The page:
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Ownership and Occupancy


In traditional belief, the native Gabrielino-Tongva people of the Los Angeles basin first come to be in the sacred ancestral village of Povuu’ngna located on and around the Rancho Los Alamitos hilltop. The site remains a sacred place for all Tongva today.


Creation of Man

"The Creation of Man" by Jean Goodwin, from Chinigchinich, by Father Geronimo Boscana. In one telling of the creation story, Chinigchinich creates man and woman from clay found at the borders of a lake. The Tongva people today are their descendants.


Arcadia Bandini Stearns was married to 43-year-old Abel Stearns when she was 14 in 1841.

Able Stearns

Abel Stearns, a civic and social leader in Los Angeles, purchased Rancho Los Alamitos from the estate of José Figueroa in 1842.

Red Barn Burns

The Big Red Barn, the symbol of
Rancho Los Alamitos, burned down in 1947

RLA Ever Changing, Always the Same

Rancho Los Alamitos: Ever Changing, Always the Same by Claudia Jurmain, David Lavender, and Larry L. Meyer was published in 2011.



José Manuel Perez Nieto receives the original 300,000-acre Los Coyotes land-use permit from the Spanish Crown for his service on the Gaspar de Portolá expedition.



Nieto’s land is reduced to 167,000 acres following a dispute with Mission San Gabriel, still the largest award given by Spain or Mexico in California.


Nieto siblings, who inherited the land, receive title and permission to divide Los Coyotes into five great ranchos. José Manuel’s oldest son, Juan José, sells his 28,500-acre Rancho Los Alamitos to Governor José Figueroa for $500.


Abel Stearns, a civic and social leader in Los Angeles, purchases Rancho Los Alamitos from the estate of José Figueroa. The deed of sale dated July 12, 1842, states that Stearns paid $1,500 for the six leagues of land, several adobes, and livestock.


Stearns loses vast numbers of his cattle to the severe floods and droughts throughout the early 1860s. In 1865 Rancho Los Alamitos is foreclosed.


Hailing from Maine, John William Bixby, wife Susan Hathaway Bixby, and their young son, Fred, move to the Alamitos hilltop where hired hands help them repair the dilapidated adobe home.


John Bixby and two partners purchase Rancho Los Alamitos for $125,000. Over the next few years the Alamitos partners begin developing 5,000 of the 26,393-acre ranch into the Alamitos town site by the ocean with farm lots further out.


John Bixby dies. Each of his partners receives 7,200 acres while his heirs receive the central portion, house and barns, and the rancho name.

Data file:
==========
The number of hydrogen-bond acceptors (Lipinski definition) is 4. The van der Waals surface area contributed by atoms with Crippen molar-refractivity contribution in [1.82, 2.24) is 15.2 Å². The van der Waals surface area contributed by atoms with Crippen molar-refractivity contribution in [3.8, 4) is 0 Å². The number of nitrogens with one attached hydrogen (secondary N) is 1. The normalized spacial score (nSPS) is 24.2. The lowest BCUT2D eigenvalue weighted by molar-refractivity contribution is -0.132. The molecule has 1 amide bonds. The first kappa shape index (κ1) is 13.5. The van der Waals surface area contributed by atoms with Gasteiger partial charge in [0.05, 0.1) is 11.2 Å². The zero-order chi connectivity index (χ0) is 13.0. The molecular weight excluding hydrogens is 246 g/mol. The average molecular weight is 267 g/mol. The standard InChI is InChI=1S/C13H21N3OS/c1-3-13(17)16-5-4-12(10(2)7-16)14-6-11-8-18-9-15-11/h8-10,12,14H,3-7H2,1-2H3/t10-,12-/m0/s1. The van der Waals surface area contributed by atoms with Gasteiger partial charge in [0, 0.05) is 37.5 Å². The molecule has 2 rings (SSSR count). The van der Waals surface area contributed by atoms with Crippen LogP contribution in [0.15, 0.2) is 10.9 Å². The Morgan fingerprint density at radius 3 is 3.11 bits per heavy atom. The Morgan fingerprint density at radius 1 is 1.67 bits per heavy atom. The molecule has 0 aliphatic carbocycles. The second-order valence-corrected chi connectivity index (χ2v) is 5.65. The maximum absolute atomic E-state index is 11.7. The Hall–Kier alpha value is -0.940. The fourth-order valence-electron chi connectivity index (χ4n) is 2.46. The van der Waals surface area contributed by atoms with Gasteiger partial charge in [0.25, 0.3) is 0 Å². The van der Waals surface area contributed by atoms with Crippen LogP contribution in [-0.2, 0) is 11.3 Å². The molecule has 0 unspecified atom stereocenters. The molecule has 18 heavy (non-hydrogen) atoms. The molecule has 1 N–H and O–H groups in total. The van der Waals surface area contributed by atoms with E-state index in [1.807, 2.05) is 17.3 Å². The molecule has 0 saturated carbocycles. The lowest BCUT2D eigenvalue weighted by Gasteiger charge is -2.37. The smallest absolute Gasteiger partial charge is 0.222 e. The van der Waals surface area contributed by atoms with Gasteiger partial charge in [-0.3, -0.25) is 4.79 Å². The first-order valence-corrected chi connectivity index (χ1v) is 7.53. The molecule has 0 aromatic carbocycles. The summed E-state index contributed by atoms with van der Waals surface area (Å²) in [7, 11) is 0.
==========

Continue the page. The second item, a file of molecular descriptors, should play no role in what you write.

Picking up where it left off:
Susan Bixby dies. John’s son Fred Bixby, his wife Florence, and their children, move into the Ranch house at Alamitos.


Fred Bixby and his sister Susanna partition the jointly inherited property. Rancho Los Alamitos is now 3,600 acres.


The Signal Hill oil strike occurs on land leased from the Alamitos Land Company. The discovery of oil ushers in the city's oil heritage and makes Fred Bixby a wealthy man.


Florence Bixby hires landscape designer Florence Yoch of Pasadena to create the formal Geranium Walk.


Florence Bixby hires the renowned Olmsted Brothers Firm to design a series of small gardens. These include the Secret Garden; Rose Garden, Olive Patio, Oleander Walk, Cutting Garden, Jacaranda Walk, and Friendly Garden.


Fred Bixby puts 148 acres, the Ranch house at their heart, under an umbrella he names The Home Property Trust.


A fire destroys the Ranch’s iconic big red barn, a landmark for 70 years; most of the adjacent corrals, barns and a shed are badly damaged.



A smaller Horse Barn is built which is part of the Rancho Center today.



Fred Bixby dies.



Florence Bixby dies.



The Bixby heirs deed the 7.5 surviving acres of Rancho Los Alamitos to the City of Long Beach.



Rancho Los Alamitos is listed on the National Register of Historic Places.



The City of Long Beach partners with the Rancho Los Alamitos Foundation to develop the educational potential of the site and manage and preserve Rancho Los Alamitos Historic Ranch & Gardens. The Foundation prepares a nationally recognized comprehensive Master Plan for the site.



Footprints on the Land, tour concept and docent training manual, wins the American Association for State and Local History national Award of Merit.



Planting Perspectives, Native and Newcomer on the Rancho Los Alamitos Landscape is published by the Rancho Los Alamitos Foundation.



O, My Ancestor: Recognition and Renewal for the Gabrielino–Tongva People of the Los Angeles Area is published by Heyday (Berkeley, CA) and receives the American Association for State and Local History national Award of Merit.



Rancho Los Alamitos Foundation celebrates its 25 years existence and partnership with the City of Long Beach. Rancho Los Alamitos: Ever Changing, Always the Same is published by Heyday (Berkeley, CA).




© Rancho Los Alamitos, 6400 E. Bixby Hill Road, Long Beach, California 90815 - 562.431.3541